Quadrato G, Brown J, Arlotta P. 2016. The promises and challenges of human brain organoids as models of neuropsychiatric disease. Nature medicine. 22(11):1220-1228. Pubmed: 27783065 DOI:10.1038/nm.4214


Neuropsychiatric disorders such as autism spectrum disorder (ASD), schizophrenia (SCZ) and bipolar disorder (BPD) are of great societal and medical importance, but the complexity of these diseases and the challenges of modeling the development and function of the human brain have made these disorders difficult to study experimentally. The recent development of 3D brain organoids derived from human pluripotent stem cells offers a promising approach for investigating the phenotypic underpinnings of these highly polygenic disorders and for understanding the contribution of individual risk variants and complex genetic background to human pathology. Here we discuss the advantages, limitations and future applications of human brain organoids as in vitro models of neuropsychiatric disease.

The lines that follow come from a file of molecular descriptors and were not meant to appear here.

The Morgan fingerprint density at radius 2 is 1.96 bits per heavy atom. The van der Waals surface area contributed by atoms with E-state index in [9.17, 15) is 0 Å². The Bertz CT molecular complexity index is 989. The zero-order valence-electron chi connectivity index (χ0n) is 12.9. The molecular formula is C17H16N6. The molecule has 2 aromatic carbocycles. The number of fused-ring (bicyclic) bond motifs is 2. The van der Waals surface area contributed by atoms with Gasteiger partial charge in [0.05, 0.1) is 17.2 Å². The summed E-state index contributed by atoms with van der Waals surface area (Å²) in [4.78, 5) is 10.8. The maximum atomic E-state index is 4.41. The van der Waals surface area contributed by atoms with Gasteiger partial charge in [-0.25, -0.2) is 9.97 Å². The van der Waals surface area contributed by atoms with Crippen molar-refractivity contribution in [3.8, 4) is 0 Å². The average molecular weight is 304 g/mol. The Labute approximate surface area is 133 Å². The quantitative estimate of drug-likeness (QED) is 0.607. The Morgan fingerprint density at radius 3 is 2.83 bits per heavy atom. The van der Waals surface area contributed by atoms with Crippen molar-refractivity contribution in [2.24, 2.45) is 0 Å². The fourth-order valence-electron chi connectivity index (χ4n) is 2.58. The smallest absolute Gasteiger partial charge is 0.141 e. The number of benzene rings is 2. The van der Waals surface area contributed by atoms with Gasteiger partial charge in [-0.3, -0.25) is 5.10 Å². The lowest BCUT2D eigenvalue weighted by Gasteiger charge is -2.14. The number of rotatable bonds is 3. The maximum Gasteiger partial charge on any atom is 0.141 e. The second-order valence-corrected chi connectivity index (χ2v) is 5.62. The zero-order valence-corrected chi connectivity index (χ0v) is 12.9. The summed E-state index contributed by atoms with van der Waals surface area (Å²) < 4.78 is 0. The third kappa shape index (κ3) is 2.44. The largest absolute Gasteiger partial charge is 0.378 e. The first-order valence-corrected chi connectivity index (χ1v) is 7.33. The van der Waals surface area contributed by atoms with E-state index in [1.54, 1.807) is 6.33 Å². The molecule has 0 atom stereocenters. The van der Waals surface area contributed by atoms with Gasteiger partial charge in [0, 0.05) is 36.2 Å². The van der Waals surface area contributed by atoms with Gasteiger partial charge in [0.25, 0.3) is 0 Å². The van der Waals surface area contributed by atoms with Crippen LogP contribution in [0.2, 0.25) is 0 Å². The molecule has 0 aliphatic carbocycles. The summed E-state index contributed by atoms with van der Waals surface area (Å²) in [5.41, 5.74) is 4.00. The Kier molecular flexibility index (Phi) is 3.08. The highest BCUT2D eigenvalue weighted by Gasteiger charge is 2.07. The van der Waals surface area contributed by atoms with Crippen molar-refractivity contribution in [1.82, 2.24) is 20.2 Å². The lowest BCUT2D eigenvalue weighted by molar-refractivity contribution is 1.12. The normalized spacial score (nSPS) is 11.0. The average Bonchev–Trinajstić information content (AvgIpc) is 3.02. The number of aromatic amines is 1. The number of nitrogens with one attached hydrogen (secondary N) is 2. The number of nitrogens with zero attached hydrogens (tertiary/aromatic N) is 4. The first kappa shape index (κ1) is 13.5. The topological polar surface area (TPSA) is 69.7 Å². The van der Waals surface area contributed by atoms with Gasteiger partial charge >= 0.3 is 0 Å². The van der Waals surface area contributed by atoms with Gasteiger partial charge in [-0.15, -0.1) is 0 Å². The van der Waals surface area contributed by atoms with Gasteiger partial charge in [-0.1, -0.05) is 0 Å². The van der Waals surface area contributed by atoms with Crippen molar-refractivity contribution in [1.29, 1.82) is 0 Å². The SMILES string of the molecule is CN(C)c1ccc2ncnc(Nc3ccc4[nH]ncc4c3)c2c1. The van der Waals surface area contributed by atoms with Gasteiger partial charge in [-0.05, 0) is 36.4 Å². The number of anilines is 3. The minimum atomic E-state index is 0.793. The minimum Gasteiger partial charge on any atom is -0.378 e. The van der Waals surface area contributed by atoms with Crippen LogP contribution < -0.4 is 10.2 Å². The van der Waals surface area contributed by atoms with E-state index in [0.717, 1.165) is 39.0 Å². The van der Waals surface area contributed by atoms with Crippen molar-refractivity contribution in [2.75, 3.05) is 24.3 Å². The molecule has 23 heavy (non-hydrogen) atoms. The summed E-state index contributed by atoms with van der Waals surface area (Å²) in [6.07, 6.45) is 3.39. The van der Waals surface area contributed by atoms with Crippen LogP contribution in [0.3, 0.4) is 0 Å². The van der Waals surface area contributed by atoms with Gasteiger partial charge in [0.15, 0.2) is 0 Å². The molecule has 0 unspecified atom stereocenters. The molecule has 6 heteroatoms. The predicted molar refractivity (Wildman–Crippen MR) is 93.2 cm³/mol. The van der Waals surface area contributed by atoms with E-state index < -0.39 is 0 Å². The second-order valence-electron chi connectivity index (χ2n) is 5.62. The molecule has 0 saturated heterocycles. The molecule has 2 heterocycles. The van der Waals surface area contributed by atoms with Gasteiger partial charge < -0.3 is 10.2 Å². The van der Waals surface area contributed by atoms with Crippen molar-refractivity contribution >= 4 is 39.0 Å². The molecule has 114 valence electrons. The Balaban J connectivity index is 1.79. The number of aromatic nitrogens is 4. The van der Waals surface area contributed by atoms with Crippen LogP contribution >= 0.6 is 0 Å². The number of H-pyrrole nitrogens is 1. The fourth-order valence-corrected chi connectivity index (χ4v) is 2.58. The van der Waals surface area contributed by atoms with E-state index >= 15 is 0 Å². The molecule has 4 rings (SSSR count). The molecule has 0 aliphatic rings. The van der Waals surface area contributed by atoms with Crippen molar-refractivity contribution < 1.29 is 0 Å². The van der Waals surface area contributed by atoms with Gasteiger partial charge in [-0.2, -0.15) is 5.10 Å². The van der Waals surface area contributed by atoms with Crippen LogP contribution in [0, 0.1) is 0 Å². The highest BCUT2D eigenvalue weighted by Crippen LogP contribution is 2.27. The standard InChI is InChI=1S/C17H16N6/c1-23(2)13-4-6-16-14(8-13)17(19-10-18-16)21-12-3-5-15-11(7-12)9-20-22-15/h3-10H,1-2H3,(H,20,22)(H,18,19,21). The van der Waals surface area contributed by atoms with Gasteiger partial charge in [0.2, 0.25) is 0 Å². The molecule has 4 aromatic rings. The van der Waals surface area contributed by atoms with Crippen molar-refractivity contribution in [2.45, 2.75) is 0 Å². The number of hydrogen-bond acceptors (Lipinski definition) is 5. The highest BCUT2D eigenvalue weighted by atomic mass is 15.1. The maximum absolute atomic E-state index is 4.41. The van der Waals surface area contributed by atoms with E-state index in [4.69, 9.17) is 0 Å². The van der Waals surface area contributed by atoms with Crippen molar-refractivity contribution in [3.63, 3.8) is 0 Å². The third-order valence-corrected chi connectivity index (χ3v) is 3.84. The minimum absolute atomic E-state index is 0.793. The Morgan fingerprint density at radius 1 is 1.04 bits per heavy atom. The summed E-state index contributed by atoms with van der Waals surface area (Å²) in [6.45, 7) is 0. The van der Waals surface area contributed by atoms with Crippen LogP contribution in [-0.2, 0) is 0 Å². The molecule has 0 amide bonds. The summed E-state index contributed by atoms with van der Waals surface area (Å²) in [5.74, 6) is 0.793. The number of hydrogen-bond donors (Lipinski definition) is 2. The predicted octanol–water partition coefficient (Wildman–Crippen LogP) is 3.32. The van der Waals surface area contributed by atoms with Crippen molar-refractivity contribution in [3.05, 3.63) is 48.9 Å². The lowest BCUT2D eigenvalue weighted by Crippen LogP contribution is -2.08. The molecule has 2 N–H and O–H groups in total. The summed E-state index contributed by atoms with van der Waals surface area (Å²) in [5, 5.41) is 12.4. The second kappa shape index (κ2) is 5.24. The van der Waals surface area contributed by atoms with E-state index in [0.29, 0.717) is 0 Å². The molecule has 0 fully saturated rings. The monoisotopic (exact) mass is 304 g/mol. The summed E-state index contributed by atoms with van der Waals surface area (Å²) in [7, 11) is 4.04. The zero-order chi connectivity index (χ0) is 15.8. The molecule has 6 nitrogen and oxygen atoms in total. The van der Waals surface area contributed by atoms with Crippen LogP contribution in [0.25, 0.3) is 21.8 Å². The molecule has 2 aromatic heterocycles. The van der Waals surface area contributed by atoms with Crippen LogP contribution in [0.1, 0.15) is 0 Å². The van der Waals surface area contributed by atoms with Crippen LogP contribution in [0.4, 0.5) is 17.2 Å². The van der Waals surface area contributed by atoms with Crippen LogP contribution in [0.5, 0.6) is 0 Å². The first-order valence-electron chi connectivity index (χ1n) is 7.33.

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Dr. Arlotta is interested in understanding the molecular laws that govern the birth, differentiation and assembly of the cerebral cortex, the part of the brain that controls how we sense, move and think. She integrates developmental and evolutionary knowledge to investigate therapies for brain repair and for modeling neuropsychiatric disease.

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